Los Gatos Leaders Address Controversy Over New Gun Store
LOS GATOS (CBS SF) – The Los Gatos Town Council held a second special meeting Monday night over the controversy of a newly-opened firearms store.
The council’s meeting is a continuation of hearings held a week ago for public input on proposed new laws governing sales of guns and ammunition in Los Gatos, according to City Manager Greg Larson.
Larson told the council last week that city staff had no authority to deny a business license to the store, Templar Sports, at 611 University Ave., since the city lacks a specific law regulating gun sales that it has for businesses such as massage parlors, hair salons and bars.
Also, due to the lack of specific rules in the city code, “Police do not currently have any authority or discretion re: firearms retailers,” Larson wrote in a report to the council.
Templar Sports opened on Dec. 29, not long after the Dec. 14 mass shooting at the Sandy Hook Elementary School in Newtown, Conn., where a deranged man killed 20 children and six adults with an assault rifle, triggering a national uproar over sales of assault weapons.
Some residents in Los Gatos, in light of the Sandy Hook killings, have criticized Larson, police Chief Scott R. Seamon and other city personnel for awarding Templar a business license without public hearings or permits required of businesses that do not sell firearms.
Larson reported last week that the chief met personally with Templar representatives on June 18 about their plans for a gun store and the Town Council was notified of Templar’s “sporting goods store with firearms” on Aug. 31.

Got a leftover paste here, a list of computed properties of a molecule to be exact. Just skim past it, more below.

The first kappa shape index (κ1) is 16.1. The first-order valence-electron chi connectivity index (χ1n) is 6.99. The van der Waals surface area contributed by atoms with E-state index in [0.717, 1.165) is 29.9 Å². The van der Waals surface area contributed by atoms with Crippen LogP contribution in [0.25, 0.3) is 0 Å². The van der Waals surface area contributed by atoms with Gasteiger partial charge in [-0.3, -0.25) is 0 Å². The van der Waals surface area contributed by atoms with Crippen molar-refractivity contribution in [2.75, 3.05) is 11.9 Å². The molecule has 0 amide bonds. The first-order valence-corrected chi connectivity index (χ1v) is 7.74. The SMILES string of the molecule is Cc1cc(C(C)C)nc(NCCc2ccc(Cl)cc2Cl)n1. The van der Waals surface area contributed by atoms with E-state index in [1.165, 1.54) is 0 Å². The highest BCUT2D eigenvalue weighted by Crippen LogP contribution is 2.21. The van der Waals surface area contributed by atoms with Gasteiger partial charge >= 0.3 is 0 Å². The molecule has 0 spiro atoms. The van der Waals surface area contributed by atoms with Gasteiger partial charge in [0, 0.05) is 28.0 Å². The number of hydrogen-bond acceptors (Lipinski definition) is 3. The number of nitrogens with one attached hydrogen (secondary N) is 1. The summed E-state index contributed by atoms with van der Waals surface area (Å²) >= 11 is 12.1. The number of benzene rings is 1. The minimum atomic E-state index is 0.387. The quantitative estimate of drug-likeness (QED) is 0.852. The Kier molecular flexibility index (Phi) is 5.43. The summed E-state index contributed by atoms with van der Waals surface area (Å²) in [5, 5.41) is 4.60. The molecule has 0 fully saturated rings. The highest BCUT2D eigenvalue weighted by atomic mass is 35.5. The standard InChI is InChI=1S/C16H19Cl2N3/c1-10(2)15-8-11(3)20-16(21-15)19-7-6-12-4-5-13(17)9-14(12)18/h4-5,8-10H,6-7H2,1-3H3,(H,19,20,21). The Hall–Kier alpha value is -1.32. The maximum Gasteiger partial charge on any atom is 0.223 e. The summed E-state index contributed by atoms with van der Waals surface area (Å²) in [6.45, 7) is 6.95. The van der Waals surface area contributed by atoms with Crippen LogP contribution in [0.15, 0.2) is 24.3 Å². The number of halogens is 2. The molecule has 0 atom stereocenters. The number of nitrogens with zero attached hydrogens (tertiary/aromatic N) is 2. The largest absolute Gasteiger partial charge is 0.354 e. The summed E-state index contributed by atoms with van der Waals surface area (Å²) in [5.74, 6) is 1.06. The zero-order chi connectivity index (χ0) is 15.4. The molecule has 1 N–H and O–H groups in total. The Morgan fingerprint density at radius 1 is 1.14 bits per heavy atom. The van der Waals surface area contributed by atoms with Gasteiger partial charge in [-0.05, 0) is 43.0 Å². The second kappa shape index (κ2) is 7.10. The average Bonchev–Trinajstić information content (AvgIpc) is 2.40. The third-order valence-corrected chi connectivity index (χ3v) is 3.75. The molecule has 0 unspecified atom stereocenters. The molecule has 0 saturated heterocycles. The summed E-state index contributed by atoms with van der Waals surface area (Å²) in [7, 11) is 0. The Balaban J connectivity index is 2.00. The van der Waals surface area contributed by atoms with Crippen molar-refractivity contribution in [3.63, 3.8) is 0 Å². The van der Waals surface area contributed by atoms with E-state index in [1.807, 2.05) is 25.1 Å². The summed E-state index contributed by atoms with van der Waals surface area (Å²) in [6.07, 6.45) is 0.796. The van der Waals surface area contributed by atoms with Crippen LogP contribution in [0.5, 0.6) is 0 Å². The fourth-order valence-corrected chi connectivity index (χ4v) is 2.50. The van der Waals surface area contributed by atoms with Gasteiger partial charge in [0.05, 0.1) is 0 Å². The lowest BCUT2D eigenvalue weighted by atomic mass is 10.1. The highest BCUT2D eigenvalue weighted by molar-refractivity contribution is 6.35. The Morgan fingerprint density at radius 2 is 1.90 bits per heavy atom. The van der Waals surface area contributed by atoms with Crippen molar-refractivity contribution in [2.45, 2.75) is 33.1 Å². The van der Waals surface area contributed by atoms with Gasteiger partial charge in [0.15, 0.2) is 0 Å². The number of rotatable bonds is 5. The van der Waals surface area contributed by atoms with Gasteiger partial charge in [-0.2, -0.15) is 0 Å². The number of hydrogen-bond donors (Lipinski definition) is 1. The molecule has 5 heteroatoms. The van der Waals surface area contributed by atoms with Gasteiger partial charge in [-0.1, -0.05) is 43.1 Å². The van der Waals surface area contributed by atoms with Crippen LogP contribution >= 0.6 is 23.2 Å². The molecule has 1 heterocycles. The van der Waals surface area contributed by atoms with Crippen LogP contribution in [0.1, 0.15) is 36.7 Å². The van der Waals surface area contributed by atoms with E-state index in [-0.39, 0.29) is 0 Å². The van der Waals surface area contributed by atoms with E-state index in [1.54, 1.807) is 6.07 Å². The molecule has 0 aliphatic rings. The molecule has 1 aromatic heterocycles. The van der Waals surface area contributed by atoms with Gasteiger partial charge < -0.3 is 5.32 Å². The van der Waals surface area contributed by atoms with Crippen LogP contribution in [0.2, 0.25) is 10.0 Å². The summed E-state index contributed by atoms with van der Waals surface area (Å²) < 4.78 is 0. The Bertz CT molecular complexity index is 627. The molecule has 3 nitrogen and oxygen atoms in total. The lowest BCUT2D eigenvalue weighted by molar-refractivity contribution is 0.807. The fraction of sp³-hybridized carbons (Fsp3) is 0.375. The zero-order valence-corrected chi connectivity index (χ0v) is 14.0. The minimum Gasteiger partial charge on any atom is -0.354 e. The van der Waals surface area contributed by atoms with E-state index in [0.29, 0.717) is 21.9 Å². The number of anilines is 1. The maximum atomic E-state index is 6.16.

The store’s business licensee is Rob Chang, also listed as its manager and partner, along with two other owner/directors, according to Larson.
Chang’s San Jose attorney Donald Kilmer said the protests against the store are unfair and that Chang is already prohibited by California law from selling assault weapons.
“It’s almost like the silly season,” said Kilmer. “It’s almost like a witch hunt.”
The storeowner has gone beyond what he is required to do to run a firearm business by requiring all of his employees to pass background checks and be certified as gun safety instructors, Kilmer said.
Templar’s owners delayed opening the business for a couple of weeks after the Sandy Hook shooting, Kilmer said.
“They couldn’t have predicted Sandy Hook,” he said.
Chang has said he received a death threat after last Monday’s council hearing about his store and reported it to the San Jose Police Department, Kilmer said.
The council set up Monday night’s special meeting due to the high volume of people, mostly who are upset about the gun store, who showed to speak last Monday but could not because the allotted time ran out.
Larson on Friday recommended that council members direct staff to set restrictions on where gun and bullet sales may occur in the city, compel gun dealers to obtain special use and police permits and limit permits for gun and ammo sales from homes.
The city might also think about putting gun sales policy to an advisory vote of the public, either at an election on June 4 at the cost to the city of $650,000 or a mail-only ballot election on Aug. 27 that would cost $380,000, Larson said.
The city issued business licenses to Templar starting last June 21 for sporting goods, on Aug. 29 for firearms sales and one on Jan. 9 for retail sales, Larson said.
Larson could not be reached for an interview Monday.
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